Cam: I play George. Besides the fact that we both like boys, George and I are unapologetic in being unique and unafraid to stand out from the crowd. However, I’d say I’m more like Holly. I’m like everyone’s Fairy Godmother, only slutty.
Tell me about your big solos and what do we learn about your character as you are singing the songs?
Tim: Sammy’s big numbers are “It’s Your Wedding Day,” a song Robbie wrote that helped the band become a successful wedding band, “Today You Are A Man,” a fun look at the band’s attempt to perform at different functions than weddings, and his biggest song “Single,” an ode to flying solo but really wanting someone to love him.
Cam: George’s solo numbers and duets are comedic. If I don’t hear any laughter in the audience, I’m not doing the character and songs justice. These aren’t big belty numbers, so I’ve got to rely on humor.
What did you know about the 80s coming in and what have you learned from doing the show?
Tim: I love the 80s, and all this show did was remind me how much. As a cast, we have tried to embrace all the decade is. The colors, the sounds, the fads. I mean, I’m shaving my beard to give Sammy a more authentic look, and I have to walk around for a month with that on my face everywhere I go. As actors, we try to commit to the fullest to make an audience be transported to a different time or place.
Cam: I know that I was conceived in the 80s, and Hollywood didn’t create one bad movie in the 80s. Although I’m a child of the 90s my parents raised me right. I listened to 80s music, watched the movies, the cartoons, and the TV shows. I SHOULD have been born in the 80s.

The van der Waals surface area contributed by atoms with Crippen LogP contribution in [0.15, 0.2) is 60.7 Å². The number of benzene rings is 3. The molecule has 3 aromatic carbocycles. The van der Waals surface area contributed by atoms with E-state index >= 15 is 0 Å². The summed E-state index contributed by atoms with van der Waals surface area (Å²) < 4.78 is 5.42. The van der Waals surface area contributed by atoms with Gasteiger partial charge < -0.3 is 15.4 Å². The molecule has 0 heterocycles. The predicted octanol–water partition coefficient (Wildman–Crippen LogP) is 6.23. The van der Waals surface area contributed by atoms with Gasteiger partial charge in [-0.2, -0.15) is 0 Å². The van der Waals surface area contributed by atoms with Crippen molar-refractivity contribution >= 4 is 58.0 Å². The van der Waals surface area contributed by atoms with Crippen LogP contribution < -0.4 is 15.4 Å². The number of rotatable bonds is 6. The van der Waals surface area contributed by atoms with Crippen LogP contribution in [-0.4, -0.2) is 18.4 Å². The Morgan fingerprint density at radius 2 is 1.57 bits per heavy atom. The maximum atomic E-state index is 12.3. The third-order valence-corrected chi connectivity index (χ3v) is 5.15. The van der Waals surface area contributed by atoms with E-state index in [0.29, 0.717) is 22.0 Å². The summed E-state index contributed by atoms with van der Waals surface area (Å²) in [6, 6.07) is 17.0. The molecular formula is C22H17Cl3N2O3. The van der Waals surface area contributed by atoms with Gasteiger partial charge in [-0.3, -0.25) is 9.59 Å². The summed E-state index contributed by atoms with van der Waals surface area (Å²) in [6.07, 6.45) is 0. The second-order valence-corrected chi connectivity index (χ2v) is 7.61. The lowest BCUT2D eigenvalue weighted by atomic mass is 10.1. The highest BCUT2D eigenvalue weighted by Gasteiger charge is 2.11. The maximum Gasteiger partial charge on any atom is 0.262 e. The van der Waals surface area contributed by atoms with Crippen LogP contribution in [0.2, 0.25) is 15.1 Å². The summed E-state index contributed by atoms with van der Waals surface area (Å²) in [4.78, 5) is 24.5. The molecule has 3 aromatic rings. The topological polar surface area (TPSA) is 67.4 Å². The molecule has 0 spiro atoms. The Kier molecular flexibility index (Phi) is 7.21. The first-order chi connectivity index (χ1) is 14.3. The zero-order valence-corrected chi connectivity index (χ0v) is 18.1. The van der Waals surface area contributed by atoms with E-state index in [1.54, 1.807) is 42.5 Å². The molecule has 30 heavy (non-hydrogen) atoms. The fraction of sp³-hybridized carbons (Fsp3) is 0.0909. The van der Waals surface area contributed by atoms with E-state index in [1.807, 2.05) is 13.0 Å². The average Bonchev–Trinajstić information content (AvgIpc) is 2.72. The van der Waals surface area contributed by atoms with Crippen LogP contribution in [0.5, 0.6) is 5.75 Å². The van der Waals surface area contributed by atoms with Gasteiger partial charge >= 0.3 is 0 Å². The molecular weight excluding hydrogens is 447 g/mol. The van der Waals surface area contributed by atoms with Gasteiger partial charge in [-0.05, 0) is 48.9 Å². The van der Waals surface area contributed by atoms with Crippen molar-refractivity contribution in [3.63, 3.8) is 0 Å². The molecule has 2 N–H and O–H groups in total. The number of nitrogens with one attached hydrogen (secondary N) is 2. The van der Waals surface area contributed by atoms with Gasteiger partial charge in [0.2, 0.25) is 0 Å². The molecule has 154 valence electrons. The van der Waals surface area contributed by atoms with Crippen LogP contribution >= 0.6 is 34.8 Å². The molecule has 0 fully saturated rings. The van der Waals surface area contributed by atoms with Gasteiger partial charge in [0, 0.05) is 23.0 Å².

What are some of the themes of the show that today’s audiences can relate to?
Tim: “Love will always find you.” No matter what happens in life, don’t give up on yourself, your dreams, and the people you care about.
Cam: Every audience can relate to love stories because everyone’s been in love. They are timeless.
What do you want audiences to take with them after seeing DTC’s The Wedding Singer?
Tim: I love when an audience is affected by a show. After Next To Normal, the cast was constantly told how much the story touched them. I am hoping this show entertains our audiences and leaves them singing and smiling on their way out of the Arts Barn. I want to give them a flashback to a decade with big hair and bigger music. But mostly, I want them to remember to love fully, and embrace what is important in their life.
Cam: Please take any trash that you may have left under your seat.
Meet the Cast of Damascus Theatre Company’s ‘The Wedding Singer’: Part 1: Taylor Campbell.
Meet the Cast of Damascus Theatre Company’s ‘The Wedding Singer’: Part 2: Gabriel T. Potter.
Paul Bessel and Barbara Braswell’s review of The Wedding Singer.